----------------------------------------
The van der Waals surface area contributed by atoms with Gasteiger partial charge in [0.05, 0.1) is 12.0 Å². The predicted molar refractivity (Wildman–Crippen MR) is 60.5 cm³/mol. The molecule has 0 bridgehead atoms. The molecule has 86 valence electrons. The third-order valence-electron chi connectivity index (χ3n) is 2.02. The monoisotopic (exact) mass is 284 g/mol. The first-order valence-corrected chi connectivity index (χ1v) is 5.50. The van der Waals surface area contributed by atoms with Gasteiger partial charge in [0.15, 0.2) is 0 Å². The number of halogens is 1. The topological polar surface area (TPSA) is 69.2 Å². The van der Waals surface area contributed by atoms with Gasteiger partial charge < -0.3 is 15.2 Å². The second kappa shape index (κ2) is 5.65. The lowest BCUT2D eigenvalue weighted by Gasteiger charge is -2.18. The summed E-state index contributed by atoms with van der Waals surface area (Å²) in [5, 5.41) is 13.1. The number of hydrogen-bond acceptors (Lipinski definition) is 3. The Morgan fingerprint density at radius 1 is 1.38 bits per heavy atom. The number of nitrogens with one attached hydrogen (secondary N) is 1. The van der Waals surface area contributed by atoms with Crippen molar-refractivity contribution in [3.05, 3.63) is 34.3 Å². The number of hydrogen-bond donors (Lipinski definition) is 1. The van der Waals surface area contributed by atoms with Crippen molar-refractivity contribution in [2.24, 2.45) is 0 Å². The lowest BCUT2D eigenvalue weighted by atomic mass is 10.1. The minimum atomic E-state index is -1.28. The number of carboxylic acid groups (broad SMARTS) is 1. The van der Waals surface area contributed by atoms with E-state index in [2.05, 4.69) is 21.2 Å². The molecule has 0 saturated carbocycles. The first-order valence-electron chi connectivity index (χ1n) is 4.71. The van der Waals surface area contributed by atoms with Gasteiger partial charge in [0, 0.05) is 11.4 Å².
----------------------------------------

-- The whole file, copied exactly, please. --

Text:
The van der Waals surface area contributed by atoms with Gasteiger partial charge in [0.05, 0.1) is 12.0 Å². The predicted molar refractivity (Wildman–Crippen MR) is 60.5 cm³/mol. The molecule has 0 bridgehead atoms. The molecule has 86 valence electrons. The third-order valence-electron chi connectivity index (χ3n) is 2.02. The monoisotopic (exact) mass is 284 g/mol. The first-order valence-corrected chi connectivity index (χ1v) is 5.50. The van der Waals surface area contributed by atoms with Gasteiger partial charge in [0.15, 0.2) is 0 Å². The number of halogens is 1. The topological polar surface area (TPSA) is 69.2 Å². The van der Waals surface area contributed by atoms with Gasteiger partial charge < -0.3 is 15.2 Å². The second kappa shape index (κ2) is 5.65. The lowest BCUT2D eigenvalue weighted by Gasteiger charge is -2.18. The summed E-state index contributed by atoms with van der Waals surface area (Å²) in [5, 5.41) is 13.1. The number of hydrogen-bond acceptors (Lipinski definition) is 3. The Morgan fingerprint density at radius 1 is 1.38 bits per heavy atom. The number of nitrogens with one attached hydrogen (secondary N) is 1. The van der Waals surface area contributed by atoms with Crippen molar-refractivity contribution in [3.05, 3.63) is 34.3 Å². The number of hydrogen-bond donors (Lipinski definition) is 1. The van der Waals surface area contributed by atoms with Crippen molar-refractivity contribution in [2.24, 2.45) is 0 Å². The lowest BCUT2D eigenvalue weighted by atomic mass is 10.1. The minimum atomic E-state index is -1.28. The number of carboxylic acid groups (broad SMARTS) is 1. The van der Waals surface area contributed by atoms with E-state index in [2.05, 4.69) is 21.2 Å². The molecule has 0 saturated carbocycles. The first-order valence-electron chi connectivity index (χ1n) is 4.71. The van der Waals surface area contributed by atoms with Gasteiger partial charge in [0, 0.05) is 11.4 Å².